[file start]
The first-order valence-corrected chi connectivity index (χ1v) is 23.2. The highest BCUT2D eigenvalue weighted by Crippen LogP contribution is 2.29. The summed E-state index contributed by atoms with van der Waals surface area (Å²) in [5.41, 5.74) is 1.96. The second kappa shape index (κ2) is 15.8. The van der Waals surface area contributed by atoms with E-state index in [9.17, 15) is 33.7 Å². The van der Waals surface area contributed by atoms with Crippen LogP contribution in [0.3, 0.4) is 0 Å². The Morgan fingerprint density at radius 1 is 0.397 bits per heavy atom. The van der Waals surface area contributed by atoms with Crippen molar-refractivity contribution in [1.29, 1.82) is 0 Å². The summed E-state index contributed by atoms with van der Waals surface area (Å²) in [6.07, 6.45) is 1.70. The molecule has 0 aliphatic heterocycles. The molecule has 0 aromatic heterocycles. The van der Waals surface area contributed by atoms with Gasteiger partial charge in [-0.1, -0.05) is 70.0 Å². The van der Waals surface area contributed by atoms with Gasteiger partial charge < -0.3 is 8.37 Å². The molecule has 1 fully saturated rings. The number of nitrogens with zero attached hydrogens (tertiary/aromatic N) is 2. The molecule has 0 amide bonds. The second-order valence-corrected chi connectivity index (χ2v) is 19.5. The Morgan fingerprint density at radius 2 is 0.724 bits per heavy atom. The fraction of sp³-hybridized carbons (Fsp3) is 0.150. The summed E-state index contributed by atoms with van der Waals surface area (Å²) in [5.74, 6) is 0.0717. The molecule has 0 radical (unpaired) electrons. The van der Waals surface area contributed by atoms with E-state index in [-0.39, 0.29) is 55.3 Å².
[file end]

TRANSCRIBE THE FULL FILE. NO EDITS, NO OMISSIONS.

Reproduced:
The first-order valence-corrected chi connectivity index (χ1v) is 23.2. The highest BCUT2D eigenvalue weighted by Crippen LogP contribution is 2.29. The summed E-state index contributed by atoms with van der Waals surface area (Å²) in [5.41, 5.74) is 1.96. The second kappa shape index (κ2) is 15.8. The van der Waals surface area contributed by atoms with E-state index in [9.17, 15) is 33.7 Å². The van der Waals surface area contributed by atoms with Crippen LogP contribution in [0.3, 0.4) is 0 Å². The Morgan fingerprint density at radius 1 is 0.397 bits per heavy atom. The van der Waals surface area contributed by atoms with Crippen molar-refractivity contribution in [1.29, 1.82) is 0 Å². The summed E-state index contributed by atoms with van der Waals surface area (Å²) in [6.07, 6.45) is 1.70. The molecule has 0 aliphatic heterocycles. The molecule has 0 aromatic heterocycles. The van der Waals surface area contributed by atoms with Gasteiger partial charge in [-0.1, -0.05) is 70.0 Å². The van der Waals surface area contributed by atoms with Gasteiger partial charge < -0.3 is 8.37 Å². The molecule has 1 fully saturated rings. The number of nitrogens with zero attached hydrogens (tertiary/aromatic N) is 2. The molecule has 0 amide bonds. The second-order valence-corrected chi connectivity index (χ2v) is 19.5. The Morgan fingerprint density at radius 2 is 0.724 bits per heavy atom. The fraction of sp³-hybridized carbons (Fsp3) is 0.150. The summed E-state index contributed by atoms with van der Waals surface area (Å²) in [5.74, 6) is 0.0717. The molecule has 0 radical (unpaired) electrons. The van der Waals surface area contributed by atoms with E-state index in [-0.39, 0.29) is 55.3 Å².